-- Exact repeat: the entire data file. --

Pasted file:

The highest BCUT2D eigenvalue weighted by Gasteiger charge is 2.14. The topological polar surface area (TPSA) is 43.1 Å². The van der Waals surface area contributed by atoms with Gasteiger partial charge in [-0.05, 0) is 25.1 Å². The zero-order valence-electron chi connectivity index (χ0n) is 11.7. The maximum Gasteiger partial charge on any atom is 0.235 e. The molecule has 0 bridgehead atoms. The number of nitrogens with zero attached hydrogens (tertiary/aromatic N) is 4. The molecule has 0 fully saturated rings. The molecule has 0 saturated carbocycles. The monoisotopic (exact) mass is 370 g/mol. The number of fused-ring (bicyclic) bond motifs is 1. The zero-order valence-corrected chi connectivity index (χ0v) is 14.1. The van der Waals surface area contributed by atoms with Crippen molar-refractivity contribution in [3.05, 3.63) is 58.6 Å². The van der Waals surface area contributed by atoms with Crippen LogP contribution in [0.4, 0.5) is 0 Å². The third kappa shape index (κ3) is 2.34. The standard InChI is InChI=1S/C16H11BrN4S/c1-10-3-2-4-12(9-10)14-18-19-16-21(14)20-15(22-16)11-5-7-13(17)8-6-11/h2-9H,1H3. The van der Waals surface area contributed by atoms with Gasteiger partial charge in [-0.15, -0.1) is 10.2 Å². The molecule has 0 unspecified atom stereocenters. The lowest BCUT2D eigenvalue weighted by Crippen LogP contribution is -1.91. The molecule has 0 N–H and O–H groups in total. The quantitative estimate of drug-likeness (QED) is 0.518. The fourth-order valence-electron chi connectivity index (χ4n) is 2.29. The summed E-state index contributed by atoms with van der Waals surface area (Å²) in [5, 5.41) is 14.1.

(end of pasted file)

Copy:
The highest BCUT2D eigenvalue weighted by Gasteiger charge is 2.14. The topological polar surface area (TPSA) is 43.1 Å². The van der Waals surface area contributed by atoms with Gasteiger partial charge in [-0.05, 0) is 25.1 Å². The zero-order valence-electron chi connectivity index (χ0n) is 11.7. The maximum Gasteiger partial charge on any atom is 0.235 e. The molecule has 0 bridgehead atoms. The number of nitrogens with zero attached hydrogens (tertiary/aromatic N) is 4. The molecule has 0 fully saturated rings. The molecule has 0 saturated carbocycles. The monoisotopic (exact) mass is 370 g/mol. The number of fused-ring (bicyclic) bond motifs is 1. The zero-order valence-corrected chi connectivity index (χ0v) is 14.1. The van der Waals surface area contributed by atoms with Crippen molar-refractivity contribution in [3.05, 3.63) is 58.6 Å². The van der Waals surface area contributed by atoms with Crippen LogP contribution in [0.4, 0.5) is 0 Å². The third kappa shape index (κ3) is 2.34. The standard InChI is InChI=1S/C16H11BrN4S/c1-10-3-2-4-12(9-10)14-18-19-16-21(14)20-15(22-16)11-5-7-13(17)8-6-11/h2-9H,1H3. The van der Waals surface area contributed by atoms with Gasteiger partial charge in [-0.15, -0.1) is 10.2 Å². The molecule has 0 unspecified atom stereocenters. The lowest BCUT2D eigenvalue weighted by Crippen LogP contribution is -1.91. The molecule has 0 N–H and O–H groups in total. The quantitative estimate of drug-likeness (QED) is 0.518. The fourth-order valence-electron chi connectivity index (χ4n) is 2.29. The summed E-state index contributed by atoms with van der Waals surface area (Å²) in [5, 5.41) is 14.1.